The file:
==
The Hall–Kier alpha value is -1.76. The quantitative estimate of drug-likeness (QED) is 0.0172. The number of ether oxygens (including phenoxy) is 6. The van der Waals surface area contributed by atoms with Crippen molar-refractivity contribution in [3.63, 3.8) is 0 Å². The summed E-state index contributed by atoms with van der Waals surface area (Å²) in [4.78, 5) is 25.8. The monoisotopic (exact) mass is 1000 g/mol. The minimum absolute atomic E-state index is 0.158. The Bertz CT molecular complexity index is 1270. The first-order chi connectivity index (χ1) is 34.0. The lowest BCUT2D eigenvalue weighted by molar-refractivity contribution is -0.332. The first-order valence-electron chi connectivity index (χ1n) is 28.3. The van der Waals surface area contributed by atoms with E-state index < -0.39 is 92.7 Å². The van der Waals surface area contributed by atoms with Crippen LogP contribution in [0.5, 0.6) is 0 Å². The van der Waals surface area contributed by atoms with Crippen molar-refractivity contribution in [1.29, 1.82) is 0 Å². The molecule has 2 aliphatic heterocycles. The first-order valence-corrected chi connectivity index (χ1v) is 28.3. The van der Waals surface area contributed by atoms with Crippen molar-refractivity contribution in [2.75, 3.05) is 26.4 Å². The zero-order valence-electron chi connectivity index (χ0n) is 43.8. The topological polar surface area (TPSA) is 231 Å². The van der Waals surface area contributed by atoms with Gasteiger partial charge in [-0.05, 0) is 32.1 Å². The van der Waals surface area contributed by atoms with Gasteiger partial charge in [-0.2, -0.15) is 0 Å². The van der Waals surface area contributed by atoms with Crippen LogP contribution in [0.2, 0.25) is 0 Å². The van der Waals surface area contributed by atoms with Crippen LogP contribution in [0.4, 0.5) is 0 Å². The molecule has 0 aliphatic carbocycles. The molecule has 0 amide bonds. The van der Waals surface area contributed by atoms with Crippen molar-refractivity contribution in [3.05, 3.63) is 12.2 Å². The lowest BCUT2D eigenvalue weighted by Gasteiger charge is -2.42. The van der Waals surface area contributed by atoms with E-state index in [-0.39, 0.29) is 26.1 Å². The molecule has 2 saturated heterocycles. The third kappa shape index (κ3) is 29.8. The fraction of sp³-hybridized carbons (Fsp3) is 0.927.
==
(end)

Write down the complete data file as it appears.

The Hall–Kier alpha value is -1.76. The quantitative estimate of drug-likeness (QED) is 0.0172. The number of ether oxygens (including phenoxy) is 6. The van der Waals surface area contributed by atoms with Crippen molar-refractivity contribution in [3.63, 3.8) is 0 Å². The summed E-state index contributed by atoms with van der Waals surface area (Å²) in [4.78, 5) is 25.8. The monoisotopic (exact) mass is 1000 g/mol. The minimum absolute atomic E-state index is 0.158. The Bertz CT molecular complexity index is 1270. The first-order chi connectivity index (χ1) is 34.0. The lowest BCUT2D eigenvalue weighted by molar-refractivity contribution is -0.332. The first-order valence-electron chi connectivity index (χ1n) is 28.3. The van der Waals surface area contributed by atoms with E-state index < -0.39 is 92.7 Å². The van der Waals surface area contributed by atoms with Crippen LogP contribution in [0.5, 0.6) is 0 Å². The van der Waals surface area contributed by atoms with Crippen molar-refractivity contribution in [1.29, 1.82) is 0 Å². The molecule has 2 aliphatic heterocycles. The first-order valence-corrected chi connectivity index (χ1v) is 28.3. The van der Waals surface area contributed by atoms with Crippen molar-refractivity contribution in [2.75, 3.05) is 26.4 Å². The zero-order valence-electron chi connectivity index (χ0n) is 43.8. The topological polar surface area (TPSA) is 231 Å². The van der Waals surface area contributed by atoms with Gasteiger partial charge in [-0.05, 0) is 32.1 Å². The van der Waals surface area contributed by atoms with Gasteiger partial charge in [-0.2, -0.15) is 0 Å². The van der Waals surface area contributed by atoms with Crippen LogP contribution in [0.2, 0.25) is 0 Å². The van der Waals surface area contributed by atoms with Crippen LogP contribution in [0.4, 0.5) is 0 Å². The molecule has 0 aliphatic carbocycles. The molecule has 0 amide bonds. The van der Waals surface area contributed by atoms with Crippen molar-refractivity contribution in [3.05, 3.63) is 12.2 Å². The lowest BCUT2D eigenvalue weighted by Gasteiger charge is -2.42. The van der Waals surface area contributed by atoms with E-state index in [-0.39, 0.29) is 26.1 Å². The molecule has 2 saturated heterocycles. The third kappa shape index (κ3) is 29.8. The fraction of sp³-hybridized carbons (Fsp3) is 0.927.